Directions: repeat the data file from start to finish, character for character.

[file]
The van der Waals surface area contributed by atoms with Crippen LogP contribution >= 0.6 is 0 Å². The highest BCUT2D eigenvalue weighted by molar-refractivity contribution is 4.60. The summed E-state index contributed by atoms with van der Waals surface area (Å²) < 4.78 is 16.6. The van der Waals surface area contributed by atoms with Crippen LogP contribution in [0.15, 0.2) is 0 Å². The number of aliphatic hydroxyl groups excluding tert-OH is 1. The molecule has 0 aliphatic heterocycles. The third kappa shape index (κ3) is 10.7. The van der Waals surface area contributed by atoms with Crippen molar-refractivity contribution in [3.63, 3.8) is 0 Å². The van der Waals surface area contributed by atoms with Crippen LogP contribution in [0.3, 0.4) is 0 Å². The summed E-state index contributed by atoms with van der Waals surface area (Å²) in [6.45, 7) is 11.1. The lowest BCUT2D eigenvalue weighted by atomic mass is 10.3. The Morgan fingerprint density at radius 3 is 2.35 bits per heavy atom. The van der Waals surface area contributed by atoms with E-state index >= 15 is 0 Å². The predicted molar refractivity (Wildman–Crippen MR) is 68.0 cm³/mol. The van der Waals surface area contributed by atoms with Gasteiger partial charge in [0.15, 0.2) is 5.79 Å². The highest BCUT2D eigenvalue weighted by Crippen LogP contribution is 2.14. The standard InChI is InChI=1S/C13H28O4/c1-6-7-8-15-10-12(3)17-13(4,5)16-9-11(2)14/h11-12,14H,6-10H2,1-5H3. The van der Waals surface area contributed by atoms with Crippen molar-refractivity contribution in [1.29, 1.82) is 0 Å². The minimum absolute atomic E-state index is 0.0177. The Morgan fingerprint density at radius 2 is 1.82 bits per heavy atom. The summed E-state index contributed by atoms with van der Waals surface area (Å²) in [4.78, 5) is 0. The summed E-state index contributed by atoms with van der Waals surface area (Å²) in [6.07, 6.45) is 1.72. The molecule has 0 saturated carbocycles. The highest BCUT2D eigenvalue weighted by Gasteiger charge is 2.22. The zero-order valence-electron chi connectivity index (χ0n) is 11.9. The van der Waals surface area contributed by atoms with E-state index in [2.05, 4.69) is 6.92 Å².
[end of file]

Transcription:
The van der Waals surface area contributed by atoms with Crippen LogP contribution >= 0.6 is 0 Å². The highest BCUT2D eigenvalue weighted by molar-refractivity contribution is 4.60. The summed E-state index contributed by atoms with van der Waals surface area (Å²) < 4.78 is 16.6. The van der Waals surface area contributed by atoms with Crippen LogP contribution in [0.15, 0.2) is 0 Å². The number of aliphatic hydroxyl groups excluding tert-OH is 1. The molecule has 0 aliphatic heterocycles. The third kappa shape index (κ3) is 10.7. The van der Waals surface area contributed by atoms with Crippen molar-refractivity contribution in [3.63, 3.8) is 0 Å². The van der Waals surface area contributed by atoms with Crippen LogP contribution in [0.3, 0.4) is 0 Å². The summed E-state index contributed by atoms with van der Waals surface area (Å²) in [6.45, 7) is 11.1. The lowest BCUT2D eigenvalue weighted by atomic mass is 10.3. The Morgan fingerprint density at radius 3 is 2.35 bits per heavy atom. The van der Waals surface area contributed by atoms with E-state index >= 15 is 0 Å². The predicted molar refractivity (Wildman–Crippen MR) is 68.0 cm³/mol. The van der Waals surface area contributed by atoms with Gasteiger partial charge in [0.15, 0.2) is 5.79 Å². The highest BCUT2D eigenvalue weighted by Crippen LogP contribution is 2.14. The standard InChI is InChI=1S/C13H28O4/c1-6-7-8-15-10-12(3)17-13(4,5)16-9-11(2)14/h11-12,14H,6-10H2,1-5H3. The van der Waals surface area contributed by atoms with Crippen molar-refractivity contribution in [1.29, 1.82) is 0 Å². The minimum absolute atomic E-state index is 0.0177. The Morgan fingerprint density at radius 2 is 1.82 bits per heavy atom. The summed E-state index contributed by atoms with van der Waals surface area (Å²) in [4.78, 5) is 0. The summed E-state index contributed by atoms with van der Waals surface area (Å²) in [6.07, 6.45) is 1.72. The molecule has 0 saturated carbocycles. The highest BCUT2D eigenvalue weighted by Gasteiger charge is 2.22. The zero-order valence-electron chi connectivity index (χ0n) is 11.9. The van der Waals surface area contributed by atoms with E-state index in [2.05, 4.69) is 6.92 Å².